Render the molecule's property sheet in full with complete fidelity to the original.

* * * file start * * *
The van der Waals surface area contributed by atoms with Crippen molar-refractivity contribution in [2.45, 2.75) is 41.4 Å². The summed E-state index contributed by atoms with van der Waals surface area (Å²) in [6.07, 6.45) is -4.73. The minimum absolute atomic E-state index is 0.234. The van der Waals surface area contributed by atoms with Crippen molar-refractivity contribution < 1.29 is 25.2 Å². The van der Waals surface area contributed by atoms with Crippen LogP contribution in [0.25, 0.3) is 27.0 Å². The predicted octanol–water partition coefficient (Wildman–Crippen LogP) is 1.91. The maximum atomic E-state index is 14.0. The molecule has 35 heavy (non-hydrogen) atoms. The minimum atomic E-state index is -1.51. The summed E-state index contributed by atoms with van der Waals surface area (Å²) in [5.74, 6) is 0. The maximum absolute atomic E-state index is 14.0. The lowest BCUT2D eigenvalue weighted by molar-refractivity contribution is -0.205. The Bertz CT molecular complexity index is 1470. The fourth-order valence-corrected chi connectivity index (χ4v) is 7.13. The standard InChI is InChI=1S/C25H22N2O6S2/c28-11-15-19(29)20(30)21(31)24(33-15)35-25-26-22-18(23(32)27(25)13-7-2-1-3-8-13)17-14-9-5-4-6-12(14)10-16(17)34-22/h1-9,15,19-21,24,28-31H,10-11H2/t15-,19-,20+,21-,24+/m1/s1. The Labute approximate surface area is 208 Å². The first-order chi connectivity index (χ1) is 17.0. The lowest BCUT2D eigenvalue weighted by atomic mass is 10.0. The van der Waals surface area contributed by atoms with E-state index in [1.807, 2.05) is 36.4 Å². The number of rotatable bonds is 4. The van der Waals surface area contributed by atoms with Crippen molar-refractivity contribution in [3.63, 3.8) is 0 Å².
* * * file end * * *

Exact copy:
The van der Waals surface area contributed by atoms with Crippen molar-refractivity contribution in [2.45, 2.75) is 41.4 Å². The summed E-state index contributed by atoms with van der Waals surface area (Å²) in [6.07, 6.45) is -4.73. The minimum absolute atomic E-state index is 0.234. The van der Waals surface area contributed by atoms with Crippen molar-refractivity contribution < 1.29 is 25.2 Å². The van der Waals surface area contributed by atoms with Crippen LogP contribution in [0.25, 0.3) is 27.0 Å². The predicted octanol–water partition coefficient (Wildman–Crippen LogP) is 1.91. The maximum atomic E-state index is 14.0. The molecule has 35 heavy (non-hydrogen) atoms. The minimum atomic E-state index is -1.51. The summed E-state index contributed by atoms with van der Waals surface area (Å²) in [5.74, 6) is 0. The maximum absolute atomic E-state index is 14.0. The lowest BCUT2D eigenvalue weighted by molar-refractivity contribution is -0.205. The Bertz CT molecular complexity index is 1470. The fourth-order valence-corrected chi connectivity index (χ4v) is 7.13. The standard InChI is InChI=1S/C25H22N2O6S2/c28-11-15-19(29)20(30)21(31)24(33-15)35-25-26-22-18(23(32)27(25)13-7-2-1-3-8-13)17-14-9-5-4-6-12(14)10-16(17)34-22/h1-9,15,19-21,24,28-31H,10-11H2/t15-,19-,20+,21-,24+/m1/s1. The Labute approximate surface area is 208 Å². The first-order chi connectivity index (χ1) is 17.0. The lowest BCUT2D eigenvalue weighted by atomic mass is 10.0. The van der Waals surface area contributed by atoms with E-state index in [1.807, 2.05) is 36.4 Å². The number of rotatable bonds is 4. The van der Waals surface area contributed by atoms with Crippen molar-refractivity contribution in [3.63, 3.8) is 0 Å².